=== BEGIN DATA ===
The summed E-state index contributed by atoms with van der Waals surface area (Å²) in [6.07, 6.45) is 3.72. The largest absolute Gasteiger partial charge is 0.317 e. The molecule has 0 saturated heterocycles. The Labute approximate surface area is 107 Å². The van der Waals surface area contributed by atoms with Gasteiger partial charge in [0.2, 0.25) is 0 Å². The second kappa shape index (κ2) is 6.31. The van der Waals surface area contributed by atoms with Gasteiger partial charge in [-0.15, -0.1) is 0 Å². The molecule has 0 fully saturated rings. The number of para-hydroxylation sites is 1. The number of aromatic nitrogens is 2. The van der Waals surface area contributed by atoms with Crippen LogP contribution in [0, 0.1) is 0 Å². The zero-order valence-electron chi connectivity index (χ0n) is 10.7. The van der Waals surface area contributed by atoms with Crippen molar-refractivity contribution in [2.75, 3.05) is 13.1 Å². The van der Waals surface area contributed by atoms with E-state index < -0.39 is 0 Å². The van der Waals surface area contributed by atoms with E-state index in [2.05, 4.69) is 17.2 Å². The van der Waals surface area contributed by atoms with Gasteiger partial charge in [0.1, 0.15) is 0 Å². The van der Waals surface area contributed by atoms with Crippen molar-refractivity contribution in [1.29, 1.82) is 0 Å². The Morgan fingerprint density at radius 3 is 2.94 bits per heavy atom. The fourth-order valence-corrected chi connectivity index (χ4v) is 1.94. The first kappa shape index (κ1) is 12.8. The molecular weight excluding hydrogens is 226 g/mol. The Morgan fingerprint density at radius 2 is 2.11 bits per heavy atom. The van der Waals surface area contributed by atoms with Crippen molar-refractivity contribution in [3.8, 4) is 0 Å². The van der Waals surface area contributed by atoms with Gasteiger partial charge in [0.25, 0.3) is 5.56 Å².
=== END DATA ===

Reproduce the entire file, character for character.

The summed E-state index contributed by atoms with van der Waals surface area (Å²) in [6.07, 6.45) is 3.72. The largest absolute Gasteiger partial charge is 0.317 e. The molecule has 0 saturated heterocycles. The Labute approximate surface area is 107 Å². The van der Waals surface area contributed by atoms with Gasteiger partial charge in [0.2, 0.25) is 0 Å². The second kappa shape index (κ2) is 6.31. The van der Waals surface area contributed by atoms with Gasteiger partial charge in [-0.15, -0.1) is 0 Å². The molecule has 0 fully saturated rings. The number of para-hydroxylation sites is 1. The number of aromatic nitrogens is 2. The van der Waals surface area contributed by atoms with Crippen LogP contribution in [0, 0.1) is 0 Å². The zero-order valence-electron chi connectivity index (χ0n) is 10.7. The van der Waals surface area contributed by atoms with Crippen molar-refractivity contribution in [2.75, 3.05) is 13.1 Å². The van der Waals surface area contributed by atoms with E-state index < -0.39 is 0 Å². The van der Waals surface area contributed by atoms with E-state index in [2.05, 4.69) is 17.2 Å². The van der Waals surface area contributed by atoms with Gasteiger partial charge in [0.1, 0.15) is 0 Å². The van der Waals surface area contributed by atoms with Crippen molar-refractivity contribution in [1.29, 1.82) is 0 Å². The Morgan fingerprint density at radius 3 is 2.94 bits per heavy atom. The fourth-order valence-corrected chi connectivity index (χ4v) is 1.94. The first kappa shape index (κ1) is 12.8. The molecular weight excluding hydrogens is 226 g/mol. The Morgan fingerprint density at radius 2 is 2.11 bits per heavy atom. The van der Waals surface area contributed by atoms with Crippen molar-refractivity contribution in [3.8, 4) is 0 Å². The van der Waals surface area contributed by atoms with Gasteiger partial charge in [0.25, 0.3) is 5.56 Å².